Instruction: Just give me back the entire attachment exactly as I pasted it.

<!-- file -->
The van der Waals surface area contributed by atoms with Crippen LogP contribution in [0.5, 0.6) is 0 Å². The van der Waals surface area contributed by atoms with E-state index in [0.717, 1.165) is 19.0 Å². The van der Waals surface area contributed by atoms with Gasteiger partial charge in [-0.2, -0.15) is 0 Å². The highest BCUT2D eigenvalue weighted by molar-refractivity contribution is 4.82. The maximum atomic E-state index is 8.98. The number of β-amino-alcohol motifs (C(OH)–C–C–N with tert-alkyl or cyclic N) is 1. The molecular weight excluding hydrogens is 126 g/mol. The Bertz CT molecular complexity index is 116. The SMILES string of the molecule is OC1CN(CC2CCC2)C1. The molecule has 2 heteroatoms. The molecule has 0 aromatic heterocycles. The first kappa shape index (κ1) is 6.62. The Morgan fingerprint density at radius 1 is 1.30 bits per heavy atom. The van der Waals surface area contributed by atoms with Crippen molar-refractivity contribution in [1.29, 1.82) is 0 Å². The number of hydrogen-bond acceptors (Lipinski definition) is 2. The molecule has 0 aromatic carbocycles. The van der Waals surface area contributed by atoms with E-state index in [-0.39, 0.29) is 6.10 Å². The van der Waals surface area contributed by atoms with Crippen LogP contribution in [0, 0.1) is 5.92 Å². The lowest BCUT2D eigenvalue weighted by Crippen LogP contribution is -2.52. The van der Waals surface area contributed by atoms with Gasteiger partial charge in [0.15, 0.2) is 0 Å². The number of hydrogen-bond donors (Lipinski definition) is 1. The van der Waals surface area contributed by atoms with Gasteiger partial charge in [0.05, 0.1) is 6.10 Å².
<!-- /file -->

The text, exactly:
The van der Waals surface area contributed by atoms with Crippen LogP contribution in [0.5, 0.6) is 0 Å². The van der Waals surface area contributed by atoms with E-state index in [0.717, 1.165) is 19.0 Å². The van der Waals surface area contributed by atoms with Gasteiger partial charge in [-0.2, -0.15) is 0 Å². The highest BCUT2D eigenvalue weighted by molar-refractivity contribution is 4.82. The maximum atomic E-state index is 8.98. The number of β-amino-alcohol motifs (C(OH)–C–C–N with tert-alkyl or cyclic N) is 1. The molecular weight excluding hydrogens is 126 g/mol. The Bertz CT molecular complexity index is 116. The SMILES string of the molecule is OC1CN(CC2CCC2)C1. The molecule has 2 heteroatoms. The molecule has 0 aromatic heterocycles. The first kappa shape index (κ1) is 6.62. The Morgan fingerprint density at radius 1 is 1.30 bits per heavy atom. The van der Waals surface area contributed by atoms with Crippen molar-refractivity contribution in [1.29, 1.82) is 0 Å². The number of hydrogen-bond acceptors (Lipinski definition) is 2. The molecule has 0 aromatic carbocycles. The van der Waals surface area contributed by atoms with E-state index in [-0.39, 0.29) is 6.10 Å². The van der Waals surface area contributed by atoms with Crippen LogP contribution in [0, 0.1) is 5.92 Å². The lowest BCUT2D eigenvalue weighted by Crippen LogP contribution is -2.52. The van der Waals surface area contributed by atoms with Gasteiger partial charge in [0.15, 0.2) is 0 Å². The number of hydrogen-bond donors (Lipinski definition) is 1. The van der Waals surface area contributed by atoms with Gasteiger partial charge in [0.05, 0.1) is 6.10 Å².